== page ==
This is the most violent of the Lalli mysteries to date — possibly a reflection of a world filled with rapes, lynching and social media addicts for whom nothing is real until it has been captured on a smart phone and posted on Facebook or twitter. Teens have been known to do it while watching people drown or while someone has been run over and is lying on the street. Compassion is the last thing in anyone’s minds. Side by side with that go protests and candle marching activism that attract more publicity but appear to do nothing more positive. Instead all the gory details are rewound on social media in a kind of mesmerized violence porn frenzy.
Against this background is set Greenlight, the story of a Mumbai slum where the girls, all aged around 6, go missing until their mangled remains are returned to their parents in newspaper parcels. Lalli and her niece Sita are called in by the mystified police whose investigations are apparently being held back by the higher authorities. Quite obviously someone in power is involved, definitely a politician with someone to protect.
Swaminathan reveals the horrifying details of the case bit by bit interspersed with poetic prose from Sita who is a writer manqué. Savio of the earlier cases reappears, the last minute savior apparently called in as the fall guy when investigations reveal nothing of the monster who destroyed Pinki, Jamila. Mary and the other children from Kandewadi. The murder details are in fact similar to that of a case in Noida where children from a slum were vanishing, something which went unnoticed until body parts materialised in the gutter near a specific house in Nithari. Moninder Singh Pandher, the owner of the house and his manservant were recently sentenced to death after seven years of court cases, convicted in the death of their ninth victim, a child called Pinki. Swaminathan deliberately includes a Pinki among her murdered children.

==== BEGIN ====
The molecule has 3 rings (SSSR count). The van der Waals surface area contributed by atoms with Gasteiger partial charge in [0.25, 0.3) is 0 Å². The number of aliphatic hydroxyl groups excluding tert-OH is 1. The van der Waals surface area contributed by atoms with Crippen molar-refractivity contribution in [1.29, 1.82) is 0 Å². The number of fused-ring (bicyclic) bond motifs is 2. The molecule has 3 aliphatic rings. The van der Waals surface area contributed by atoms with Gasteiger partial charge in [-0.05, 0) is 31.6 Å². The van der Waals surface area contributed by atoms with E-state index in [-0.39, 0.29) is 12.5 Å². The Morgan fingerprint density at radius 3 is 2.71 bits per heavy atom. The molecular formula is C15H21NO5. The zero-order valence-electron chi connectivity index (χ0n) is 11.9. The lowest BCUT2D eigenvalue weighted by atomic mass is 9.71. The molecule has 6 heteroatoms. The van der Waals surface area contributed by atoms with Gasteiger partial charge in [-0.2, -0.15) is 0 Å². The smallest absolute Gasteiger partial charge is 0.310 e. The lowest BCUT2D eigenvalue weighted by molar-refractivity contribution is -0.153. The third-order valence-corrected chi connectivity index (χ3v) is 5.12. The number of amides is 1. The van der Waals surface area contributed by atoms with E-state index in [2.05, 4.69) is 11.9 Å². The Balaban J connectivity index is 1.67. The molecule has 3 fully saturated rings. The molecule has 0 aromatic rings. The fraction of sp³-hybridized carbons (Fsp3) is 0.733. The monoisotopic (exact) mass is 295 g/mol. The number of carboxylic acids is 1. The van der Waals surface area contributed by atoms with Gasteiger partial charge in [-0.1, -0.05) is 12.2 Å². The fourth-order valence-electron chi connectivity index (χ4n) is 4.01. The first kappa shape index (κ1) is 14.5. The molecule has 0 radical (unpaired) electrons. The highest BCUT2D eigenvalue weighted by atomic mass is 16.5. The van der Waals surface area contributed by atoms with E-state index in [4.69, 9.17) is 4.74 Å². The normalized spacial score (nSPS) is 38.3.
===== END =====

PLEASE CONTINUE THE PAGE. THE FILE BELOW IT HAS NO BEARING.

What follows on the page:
In Greenlight the message is that in a patriarchal India where the difference between the rich and the poor is vast, anything and everything has the green light to go ahead, especially when the victim is female. Age doesn’t matter — the victim, or survivor, as the case may be, becomes an object.
There is also a tendency to ‘mythologise’ the worst of scenarios by saying that it was prevalent in the Hindu scriptures and therefore has the acceptance of scripture behind it which is something that we encounter in the media every day.
Apart from the little girls there are other murders, mostly women, and behind it all is a terrifying psychopath who aspires to rise above the mundane by transcending conventional morality and making the ultimate forbidden sacrifices. In another life he would have been a tantric.
Swaminathan has her smoke and mirrors pat, giving away very little, barring the most tantalising of clues like an expensive parfum prive bottle. Her sleuth, when she is not undercover, has a streak of elegance reflected in her taste for saris and her accessories.
Is there a false step in the book? Perhaps Arun who seems to have taken Sita in by his charm but who appears to be the typical patriarchal Indian male. Perhaps, too, the first set of tweets need not have been so long.
Anjana Basu is the author of Curses in Ivory and Black Tongue